COVID-19 Creates the First Ever Virtual Commercial Court Trial - | Hudson McKenzie

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COVID-19 Creates the First Ever Virtual Commercial Court Trial

Because of the detrimental effects of the coronavirus pandemic on all aspects of daily life, individuals and the UK justice system are suffering. This through major delays in court proceedings and the face-to-face delivery of legal advice due to travel restrictions and social distancing measures. On 19th March 2020, it was ruled that the trial of National Bank of Kazakhstan & Another v The Bank of New York Mellon & Ors was to proceed virtually via video conferencing technology, despite the impact of COVID-19.

Challenges:

  • Ensuring clear lines of communication
  • Identifying which video conferencing platform to use. This had to comprise of i) good infrastructure, ii) technical support via third party or software, iii) provision of worldwide servers for international participants and v) provision for public access whilst not interrupting the proceedings
  • Ensuring efficient use and access of documentation such as trial bundles
  • Ensuring efficient communication of witness evidence. Questions arose such as how witnesses could take the oath, especially if of different religions, and how to proceed without a court clerk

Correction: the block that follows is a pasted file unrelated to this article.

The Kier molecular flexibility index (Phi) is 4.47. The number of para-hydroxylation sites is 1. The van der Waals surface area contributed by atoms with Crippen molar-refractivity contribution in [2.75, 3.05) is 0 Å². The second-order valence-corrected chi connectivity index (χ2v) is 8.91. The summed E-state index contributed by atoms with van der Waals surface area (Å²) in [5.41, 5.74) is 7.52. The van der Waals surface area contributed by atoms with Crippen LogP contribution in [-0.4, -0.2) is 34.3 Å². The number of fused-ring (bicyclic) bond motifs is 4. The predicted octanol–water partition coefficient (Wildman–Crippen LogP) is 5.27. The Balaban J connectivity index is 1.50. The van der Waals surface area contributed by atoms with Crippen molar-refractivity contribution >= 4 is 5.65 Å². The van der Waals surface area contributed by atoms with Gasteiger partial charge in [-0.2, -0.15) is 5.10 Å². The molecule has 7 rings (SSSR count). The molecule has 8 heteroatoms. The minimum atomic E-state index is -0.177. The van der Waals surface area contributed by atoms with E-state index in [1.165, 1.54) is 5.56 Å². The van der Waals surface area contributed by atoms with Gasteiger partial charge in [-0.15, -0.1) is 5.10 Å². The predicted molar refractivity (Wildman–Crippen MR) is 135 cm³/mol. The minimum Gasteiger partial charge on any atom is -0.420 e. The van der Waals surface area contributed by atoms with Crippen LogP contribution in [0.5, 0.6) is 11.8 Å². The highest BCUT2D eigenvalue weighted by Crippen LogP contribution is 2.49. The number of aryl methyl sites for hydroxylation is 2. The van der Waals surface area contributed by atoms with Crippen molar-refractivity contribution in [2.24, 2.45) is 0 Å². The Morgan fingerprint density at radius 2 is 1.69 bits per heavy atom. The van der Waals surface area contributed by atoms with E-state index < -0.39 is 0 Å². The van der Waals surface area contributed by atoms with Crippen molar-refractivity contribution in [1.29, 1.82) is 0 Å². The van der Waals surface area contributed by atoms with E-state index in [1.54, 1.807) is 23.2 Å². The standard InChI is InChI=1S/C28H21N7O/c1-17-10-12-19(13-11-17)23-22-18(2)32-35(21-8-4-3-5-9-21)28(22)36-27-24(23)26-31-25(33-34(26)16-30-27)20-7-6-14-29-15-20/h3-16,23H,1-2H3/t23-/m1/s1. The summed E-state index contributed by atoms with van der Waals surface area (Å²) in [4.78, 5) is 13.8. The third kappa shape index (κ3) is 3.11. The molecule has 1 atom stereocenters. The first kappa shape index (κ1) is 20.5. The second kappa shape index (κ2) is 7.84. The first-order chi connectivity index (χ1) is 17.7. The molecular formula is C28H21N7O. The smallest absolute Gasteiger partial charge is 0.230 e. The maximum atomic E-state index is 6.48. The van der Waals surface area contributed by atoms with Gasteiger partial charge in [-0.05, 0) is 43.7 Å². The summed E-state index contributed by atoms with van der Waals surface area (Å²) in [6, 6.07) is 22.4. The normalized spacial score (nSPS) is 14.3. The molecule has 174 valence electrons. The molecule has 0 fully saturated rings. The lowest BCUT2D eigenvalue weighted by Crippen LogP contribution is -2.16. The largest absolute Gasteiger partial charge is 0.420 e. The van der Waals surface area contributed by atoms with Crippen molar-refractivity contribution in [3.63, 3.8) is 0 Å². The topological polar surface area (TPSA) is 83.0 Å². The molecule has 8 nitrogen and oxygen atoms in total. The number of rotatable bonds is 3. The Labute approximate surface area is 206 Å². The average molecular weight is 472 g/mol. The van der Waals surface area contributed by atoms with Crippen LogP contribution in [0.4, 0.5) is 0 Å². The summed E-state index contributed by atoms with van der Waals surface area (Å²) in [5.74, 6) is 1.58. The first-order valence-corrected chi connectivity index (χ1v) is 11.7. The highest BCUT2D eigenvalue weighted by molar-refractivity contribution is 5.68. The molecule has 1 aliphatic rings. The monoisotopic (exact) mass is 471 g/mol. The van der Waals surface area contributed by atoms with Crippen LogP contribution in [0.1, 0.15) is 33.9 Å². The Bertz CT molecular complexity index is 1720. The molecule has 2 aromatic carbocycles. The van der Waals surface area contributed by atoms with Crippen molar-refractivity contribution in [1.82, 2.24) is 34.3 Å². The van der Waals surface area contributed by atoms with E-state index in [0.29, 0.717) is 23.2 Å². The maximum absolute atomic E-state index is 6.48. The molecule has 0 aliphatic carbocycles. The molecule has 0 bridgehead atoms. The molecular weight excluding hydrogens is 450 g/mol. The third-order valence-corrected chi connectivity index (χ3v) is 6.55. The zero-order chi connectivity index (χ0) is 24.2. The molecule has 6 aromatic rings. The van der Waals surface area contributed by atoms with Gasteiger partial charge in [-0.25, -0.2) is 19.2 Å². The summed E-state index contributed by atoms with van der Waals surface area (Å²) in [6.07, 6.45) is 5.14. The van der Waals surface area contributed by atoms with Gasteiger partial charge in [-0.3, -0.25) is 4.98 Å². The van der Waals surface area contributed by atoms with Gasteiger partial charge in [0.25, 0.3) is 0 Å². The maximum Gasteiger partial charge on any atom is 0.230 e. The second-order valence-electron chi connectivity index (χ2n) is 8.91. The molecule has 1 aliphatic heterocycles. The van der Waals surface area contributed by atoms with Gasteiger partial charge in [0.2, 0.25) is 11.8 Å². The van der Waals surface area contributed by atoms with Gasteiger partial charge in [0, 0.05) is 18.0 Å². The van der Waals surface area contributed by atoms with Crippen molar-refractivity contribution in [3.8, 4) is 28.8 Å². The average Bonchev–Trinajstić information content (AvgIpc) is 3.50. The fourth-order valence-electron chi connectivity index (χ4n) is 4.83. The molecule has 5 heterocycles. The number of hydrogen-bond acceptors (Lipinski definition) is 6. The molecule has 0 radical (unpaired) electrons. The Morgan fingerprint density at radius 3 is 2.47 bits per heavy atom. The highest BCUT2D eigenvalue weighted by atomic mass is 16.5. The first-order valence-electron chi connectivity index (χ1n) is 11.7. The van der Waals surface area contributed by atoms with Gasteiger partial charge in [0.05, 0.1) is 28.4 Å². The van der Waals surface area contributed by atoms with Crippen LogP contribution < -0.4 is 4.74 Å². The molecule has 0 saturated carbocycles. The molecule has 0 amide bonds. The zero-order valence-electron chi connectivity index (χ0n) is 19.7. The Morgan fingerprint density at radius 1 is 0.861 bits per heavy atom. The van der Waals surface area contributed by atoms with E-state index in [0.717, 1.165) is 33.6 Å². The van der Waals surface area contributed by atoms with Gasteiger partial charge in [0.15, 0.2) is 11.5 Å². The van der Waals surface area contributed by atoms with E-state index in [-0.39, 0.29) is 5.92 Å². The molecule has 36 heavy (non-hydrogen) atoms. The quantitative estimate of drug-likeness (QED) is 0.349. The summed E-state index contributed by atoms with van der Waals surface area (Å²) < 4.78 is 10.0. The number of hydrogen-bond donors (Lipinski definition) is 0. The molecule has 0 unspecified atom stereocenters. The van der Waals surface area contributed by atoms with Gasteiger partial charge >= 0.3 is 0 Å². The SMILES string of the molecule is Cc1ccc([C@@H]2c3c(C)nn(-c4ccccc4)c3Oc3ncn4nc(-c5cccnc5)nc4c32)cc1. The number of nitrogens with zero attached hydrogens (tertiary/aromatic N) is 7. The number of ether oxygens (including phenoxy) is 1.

Strategies and Lessons Learned:

  • The trial processes in this instance were meticulously planned. It is essential that virtual trials are planned thoroughly in advance. Directions must be prepared beforehand, hard copy and soft copy trial bundles should be provided and shared virtually through a well-tested software
  • The problems incurred were last minute changes to the live streaming, witnesses and interpreters joining too early, poor Wi-Fi signal which required witnesses to move locations and the microphones of some participants silencing other participants. It is crucial that time zone differences of the participants are considered, virtual trial test runs are carried out and the software has different video rooms where individual access can be restricted at certain times
  • The public justice requirement was more easily satisfied because there were no longer constraints of limited space for the public due to the size of the court room.

Conclusion:

The Coronavirus Act 2020 allows livestreaming of court trials to comply with public access requirements. Although the decision to conduct trials virtually is based on a case-by-case basis, it is the view of the courts that adjournments are preventable.

“…it is incumbent on the parties to seek to arrange a remote hearing…”  (Mr Justice Teare).

It is therefore likely that the future of virtual court proceedings will become a phenomenon, if parties are seen to cooperate with participating and arranging virtual court trials.

You can view further information of our experience and expertise via our website: https://www.hudsonmckenzie.com/

Should you require our legal services, please get in touch with a legal professional at Hudson McKenzie  via email at londoninfo@hudsonmckenzie.com or by telephone +44(0) 2033185799.

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